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Working Girls; Woolies? Columbia River; Our 18th; A Swinging Chick

Sometimes My Lovely Bride has a Minimal Sense of Humor. We had just arrived at our new campground near Pendleton, Oregon, and were driving around town. It is a cute town, home of Pendleton Woolen Mills, an American icon. I will get to that in a few minutes… Anyway, as we passed a very interesting sign, I said to MLB, “Hey, Sweetheart, I think I should go for a walk and get some human interest inputs for the blog.” Ever supportive, she replied, “Of course, My Darling. Where are you going?” My error was saying, “Well, I thought I’d go in that building right there and meet some of the locals.” She looked up, frowned, and ….. Smack, smack… 

Our next stop was at Pendleton Woolen Mills. Unfortunately, we arrived just 20 minutes too late for the tour, but the outlet and store were still open, and in spite of my bruises and swollen eye, I did appreciate the excellent craftsmanship of the clothes and blankets offered therein. Pendleton started out as a manufacturer of blankets for many Indian tribes in the western US. Since eastern Oregon is sheep country, having the source of raw materials nearby cut their costs considerably, and Pendleton became the primary producer of Indian blankets in the US. (This beauty was in their historic collection.)

This beauty is contemporary rather than historical, but was observed admiring the Pendleton stock; fortunately, she decided that we were lacking storage room in The Coach for the several beautiful woolen blankets and winter sweaters that otherwise may have made it into her inventory…

The only problem with our arrival in Oregon, other than that unfortunate event mentioned in this blog’s initial paragraph, was that it rained for the first 24 hours we were here. I guess that’s fairly normal for Oregon from October 1 to July 1; their dry season (dry being a relative term) runs from July through September. We had set up camp in Emigrant Springs State Park, on the crest of the Blue Mountains near Meacham. The scenery was quite a change from Utah and Idaho, with spruce trees replacing the pines and red diggers (Columbian ground squirrels, Urocitellus columbianus) replacing the gophers that Rudy and Gretchen had come to love (and chase) in Salt Lake City, Zion and Sedona.

On the drive down from the Blue Mountains, this ominous “Last Warning” sign gave us pause for a moment, along with the apparent drop-off just ahead… 

A 6% downgrade doesn’t sound that bad; until you look out the window and see what’s ahead… sweeping curves with those attention-getting tilting truck signs and 35-45 mph speed limits for trucks, buses and coaches like us. If you didn’t use the brakes, you’d quickly accelerate to 70-75 mph and go out of control, what we call in the Navy “N.G.: Not Good”. Fortunately, we have an engine exhaust brake (like Jake brakes on semis) that allows you to take your foot off the brake pedal and let engine compression slow your vehicle to a safe speed.

But just in case your brakes fail, the well-designed Runaway Truck Ramp awaits. This one is filled with sand and gravel to dissipate the momentum of big trucks and buses, but they can also be made with stainless steel arresting wires and nets… either way, hitting it at 75 or 80 would be exciting, even better than the old E ticket rides at Disney!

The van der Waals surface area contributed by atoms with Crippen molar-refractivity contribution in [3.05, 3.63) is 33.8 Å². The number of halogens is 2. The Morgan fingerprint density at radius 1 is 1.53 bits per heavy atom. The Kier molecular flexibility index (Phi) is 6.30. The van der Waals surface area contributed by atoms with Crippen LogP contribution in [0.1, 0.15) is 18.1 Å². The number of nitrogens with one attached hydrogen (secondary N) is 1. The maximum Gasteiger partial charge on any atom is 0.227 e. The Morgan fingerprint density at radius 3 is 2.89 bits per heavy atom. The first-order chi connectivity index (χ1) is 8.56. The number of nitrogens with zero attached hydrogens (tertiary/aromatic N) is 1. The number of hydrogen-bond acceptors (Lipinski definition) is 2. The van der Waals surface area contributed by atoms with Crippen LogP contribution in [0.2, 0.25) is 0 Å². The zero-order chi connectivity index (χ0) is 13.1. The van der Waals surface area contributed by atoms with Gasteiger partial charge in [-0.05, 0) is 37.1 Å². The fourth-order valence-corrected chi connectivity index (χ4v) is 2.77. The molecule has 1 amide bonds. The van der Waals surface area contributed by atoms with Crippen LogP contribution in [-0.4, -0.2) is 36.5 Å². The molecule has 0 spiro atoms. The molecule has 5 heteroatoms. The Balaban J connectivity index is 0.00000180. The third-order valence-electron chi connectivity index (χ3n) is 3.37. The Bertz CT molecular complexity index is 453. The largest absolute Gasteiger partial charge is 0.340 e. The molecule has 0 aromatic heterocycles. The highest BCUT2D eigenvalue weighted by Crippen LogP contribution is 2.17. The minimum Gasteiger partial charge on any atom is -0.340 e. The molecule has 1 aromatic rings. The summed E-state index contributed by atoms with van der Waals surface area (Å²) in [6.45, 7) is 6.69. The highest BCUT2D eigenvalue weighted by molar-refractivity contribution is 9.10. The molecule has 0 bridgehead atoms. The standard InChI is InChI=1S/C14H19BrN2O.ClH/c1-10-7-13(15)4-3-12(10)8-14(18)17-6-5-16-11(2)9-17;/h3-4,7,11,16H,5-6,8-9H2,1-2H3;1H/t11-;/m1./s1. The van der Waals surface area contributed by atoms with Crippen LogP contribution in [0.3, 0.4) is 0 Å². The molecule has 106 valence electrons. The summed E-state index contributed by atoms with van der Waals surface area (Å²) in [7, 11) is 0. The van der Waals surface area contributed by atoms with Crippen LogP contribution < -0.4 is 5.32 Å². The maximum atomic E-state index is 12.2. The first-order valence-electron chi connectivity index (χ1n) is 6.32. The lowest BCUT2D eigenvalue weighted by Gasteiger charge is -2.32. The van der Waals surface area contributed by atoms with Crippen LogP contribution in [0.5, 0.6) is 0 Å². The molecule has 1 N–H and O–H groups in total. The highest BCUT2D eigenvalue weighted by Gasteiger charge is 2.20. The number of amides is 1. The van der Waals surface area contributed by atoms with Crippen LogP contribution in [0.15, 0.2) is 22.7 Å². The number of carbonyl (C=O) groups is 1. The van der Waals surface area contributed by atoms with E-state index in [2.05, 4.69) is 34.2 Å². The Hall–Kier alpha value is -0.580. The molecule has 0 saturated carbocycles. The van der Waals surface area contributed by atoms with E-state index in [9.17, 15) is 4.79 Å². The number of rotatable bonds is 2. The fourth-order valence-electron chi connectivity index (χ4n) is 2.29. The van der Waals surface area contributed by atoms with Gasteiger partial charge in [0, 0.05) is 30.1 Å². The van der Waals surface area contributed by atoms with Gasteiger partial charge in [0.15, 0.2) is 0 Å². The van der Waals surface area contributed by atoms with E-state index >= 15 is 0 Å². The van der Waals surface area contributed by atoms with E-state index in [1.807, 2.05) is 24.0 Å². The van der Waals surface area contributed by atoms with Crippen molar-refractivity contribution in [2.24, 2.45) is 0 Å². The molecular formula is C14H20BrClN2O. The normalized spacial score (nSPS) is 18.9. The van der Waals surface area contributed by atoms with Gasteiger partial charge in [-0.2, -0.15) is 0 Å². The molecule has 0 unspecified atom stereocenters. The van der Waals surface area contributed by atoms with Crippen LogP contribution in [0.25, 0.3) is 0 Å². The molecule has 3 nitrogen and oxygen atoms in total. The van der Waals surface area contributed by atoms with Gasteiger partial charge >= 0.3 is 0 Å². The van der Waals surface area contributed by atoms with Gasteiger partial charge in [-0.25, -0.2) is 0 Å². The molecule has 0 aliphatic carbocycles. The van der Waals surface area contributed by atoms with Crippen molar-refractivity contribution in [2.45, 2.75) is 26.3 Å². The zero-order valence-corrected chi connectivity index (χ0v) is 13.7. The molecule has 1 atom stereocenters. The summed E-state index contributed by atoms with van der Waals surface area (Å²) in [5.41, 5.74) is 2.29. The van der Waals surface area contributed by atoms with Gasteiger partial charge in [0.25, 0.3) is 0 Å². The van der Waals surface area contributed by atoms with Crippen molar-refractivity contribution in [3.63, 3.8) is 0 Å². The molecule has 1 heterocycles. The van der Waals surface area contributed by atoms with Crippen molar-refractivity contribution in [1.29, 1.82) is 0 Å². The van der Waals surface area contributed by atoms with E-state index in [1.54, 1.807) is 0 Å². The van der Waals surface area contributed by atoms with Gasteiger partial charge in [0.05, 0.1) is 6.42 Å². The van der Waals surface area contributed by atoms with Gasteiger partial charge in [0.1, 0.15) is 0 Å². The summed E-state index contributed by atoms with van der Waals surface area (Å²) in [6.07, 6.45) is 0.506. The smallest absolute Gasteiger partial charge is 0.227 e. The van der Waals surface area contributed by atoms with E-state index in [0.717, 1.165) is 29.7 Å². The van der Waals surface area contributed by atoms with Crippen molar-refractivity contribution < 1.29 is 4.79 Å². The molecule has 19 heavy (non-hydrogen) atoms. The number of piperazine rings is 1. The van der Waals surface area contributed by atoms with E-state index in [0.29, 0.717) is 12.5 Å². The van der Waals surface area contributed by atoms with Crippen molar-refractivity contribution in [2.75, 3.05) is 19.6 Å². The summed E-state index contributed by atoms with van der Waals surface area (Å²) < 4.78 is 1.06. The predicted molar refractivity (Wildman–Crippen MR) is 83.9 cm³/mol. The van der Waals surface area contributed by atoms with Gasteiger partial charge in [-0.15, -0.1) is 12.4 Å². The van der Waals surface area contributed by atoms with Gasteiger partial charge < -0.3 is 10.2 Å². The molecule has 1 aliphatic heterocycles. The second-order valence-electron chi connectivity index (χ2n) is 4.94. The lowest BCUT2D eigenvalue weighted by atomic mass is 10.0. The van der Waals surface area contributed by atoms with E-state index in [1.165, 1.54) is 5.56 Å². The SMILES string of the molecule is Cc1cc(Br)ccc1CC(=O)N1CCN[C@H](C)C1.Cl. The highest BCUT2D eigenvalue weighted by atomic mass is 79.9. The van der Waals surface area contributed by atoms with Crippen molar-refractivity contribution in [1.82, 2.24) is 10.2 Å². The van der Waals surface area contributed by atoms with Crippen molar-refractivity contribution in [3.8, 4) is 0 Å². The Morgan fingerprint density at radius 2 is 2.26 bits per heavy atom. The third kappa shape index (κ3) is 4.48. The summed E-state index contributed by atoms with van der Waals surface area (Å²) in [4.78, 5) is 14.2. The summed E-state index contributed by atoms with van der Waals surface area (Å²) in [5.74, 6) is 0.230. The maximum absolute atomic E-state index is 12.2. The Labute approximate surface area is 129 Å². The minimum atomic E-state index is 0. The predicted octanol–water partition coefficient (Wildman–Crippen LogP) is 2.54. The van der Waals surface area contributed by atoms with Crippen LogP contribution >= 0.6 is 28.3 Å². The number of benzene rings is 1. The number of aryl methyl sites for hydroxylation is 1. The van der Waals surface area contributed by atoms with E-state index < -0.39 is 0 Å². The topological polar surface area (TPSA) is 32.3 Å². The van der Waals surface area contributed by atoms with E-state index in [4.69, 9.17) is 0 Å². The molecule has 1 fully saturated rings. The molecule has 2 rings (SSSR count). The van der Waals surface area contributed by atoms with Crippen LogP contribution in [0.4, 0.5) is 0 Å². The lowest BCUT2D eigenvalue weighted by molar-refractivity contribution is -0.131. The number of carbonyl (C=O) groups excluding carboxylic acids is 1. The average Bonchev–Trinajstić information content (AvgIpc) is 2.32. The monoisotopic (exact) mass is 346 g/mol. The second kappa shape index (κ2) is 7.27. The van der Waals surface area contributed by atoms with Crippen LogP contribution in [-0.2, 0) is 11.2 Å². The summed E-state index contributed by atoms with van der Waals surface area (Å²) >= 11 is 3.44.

The terrain changed quickly as we came alongside the Columbia River…it is one of the prettiest drives in America. This was the final leg of the route Lewis and Clark made in 1805 from St. Louis to the Pacific Ocean, and that pioneers followed along the Oregon Trail later that century.

What has changed since 1805 is the series of dams and spillways with massive hydroelectric power generation capacity. This is the Bonneville Dam, which was built during the Depression by 3,000 men from the welfare rolls; they were paid 50 cents per hour in non-stop 8 hour shifts to complete the project in 4 years. The dam’s two powerhouses produce over 1,000 megawatts of electricity, the equivalent of an average nuclear power plant.

More recently, wind power has become viable here, since the Columbia Gorge is one of the windiest places in North America. We stopped for lunch at a rest stop along the river with a wind farm on the cliffs above. These are only a few of hundreds of wind turbines placed on ridges and hilltops on both the Washington and Oregon sides of the Columbia River. Back in 1998, Suzanne and I did a duathlon here, with a 10K run and a 42K bike ride. The bike portion was a killer, going up from the river to the scenic overlook via switchbacks, then down toward Portland. It was so windy that you had to pedal hard going downhill!

As you approach Portland, the slopes along the Columbia River get greener. Every now and then you get a shot at Mount Hood’s snowbanks in the far distance, although the peak remains tantalizingly draped in clouds.

Finally, June 29th is a special day here in The Coach. It’s our 18th anniversary. Lest any cynical reader think that My Lovely Bride must be pretty bored by being married to an Old Coot for the past 18 years, I have photographic proof that she actually is a Happy, Swinging Chick…

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